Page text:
The zone of the senses, as I would call it, and the life of movement drop out of the context of the human organism in two directions. Modern science is on thin ice particularly when it comes to the theory of the senses on the one hand and the theory of movement on the other. Scientists working in psychology as well as in physiology understand very little, I would say, of these two opposite poles in human nature. This is because here human beings no longer belong wholly to themselves but partly to the outside world, with the soul living out into the outside world both in the zone of the senses, in the sphere of sensory life, and in the sphere of movement life. When human beings move, their movement involves a state of balance or dynamics that integrates the individual into the sphere or moving play of forces in the outside world. And when human beings go beyond living purely in their nerves and enter into life in the zone of the senses, that is, when their souls experience themselves right into their actual sense organs, it happens that the individual actually goes beyond his own sphere. The senses are bays where outside world extends into our lives, and we shall only have a sensible theory of the senses if we take this into account. It is something that cannot be gained by following the approaches taken in natural science today.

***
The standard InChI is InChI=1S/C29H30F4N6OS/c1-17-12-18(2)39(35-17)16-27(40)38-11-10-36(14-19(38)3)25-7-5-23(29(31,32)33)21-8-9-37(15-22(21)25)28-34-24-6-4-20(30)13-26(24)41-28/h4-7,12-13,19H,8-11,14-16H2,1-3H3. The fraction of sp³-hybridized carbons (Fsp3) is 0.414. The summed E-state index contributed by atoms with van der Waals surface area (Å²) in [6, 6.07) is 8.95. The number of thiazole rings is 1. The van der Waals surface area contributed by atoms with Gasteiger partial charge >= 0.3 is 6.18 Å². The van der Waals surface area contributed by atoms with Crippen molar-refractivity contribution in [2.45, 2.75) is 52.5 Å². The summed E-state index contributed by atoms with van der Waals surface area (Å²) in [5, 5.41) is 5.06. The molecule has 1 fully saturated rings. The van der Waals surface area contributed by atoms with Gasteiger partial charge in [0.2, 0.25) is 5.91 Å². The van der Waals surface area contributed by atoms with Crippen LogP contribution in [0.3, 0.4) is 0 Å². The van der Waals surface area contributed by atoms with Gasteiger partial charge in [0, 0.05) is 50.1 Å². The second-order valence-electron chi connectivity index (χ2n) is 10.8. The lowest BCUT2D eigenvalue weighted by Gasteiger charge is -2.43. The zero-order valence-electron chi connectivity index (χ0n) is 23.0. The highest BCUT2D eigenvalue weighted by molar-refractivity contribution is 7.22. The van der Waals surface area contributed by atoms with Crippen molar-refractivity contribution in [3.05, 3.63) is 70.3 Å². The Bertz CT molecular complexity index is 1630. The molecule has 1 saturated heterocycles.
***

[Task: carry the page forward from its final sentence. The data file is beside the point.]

It has not been my intention to discuss general principles or offer general characterizations, especially in describing the relationship between anthroposophy and natural science and the human being’s foundations in the natural world. Although it can be risky to do so, I have taken individual real findings and areas where results were obtained, in order to characterize how anthroposophy should be seen in relation to established natural science. We can see that prejudices and partiality will have to be overcome in the world of science before anthroposophy can be understood. Today, sensuality—I am speaking of views taken of sensual and factual things, not sensuality in the moral sense—is even more powerful than it was at the time when the whole world raised the objection to the views of Copernicus that they went against the evidence of their senses and refused to accept them. Copernicus went against the evidence of the senses, feeling compelled to establish something for the outside world perceived through the senses which the outer evidence of the senses cannot give us. In the science of the spirit we are compelled to go beyond the evidence of the senses in yet another respect. This is sure to meet with resistance many times over. In a lecture like this, one can only point the way here and there. I would ask you, however, to take this into account. It is only too easy to criticize such pointers from a fixed and established point of view. The indications I have given can of course be criticized to the nth degree; I myself would be perfectly able to raise all the objections that can be raised. On the other hand, however, you will be able to see that providing people do not want to prevent this, the truths that live in natural science can develop further so that the more profound secrets of the world may be unveiled in far-reaching revelations.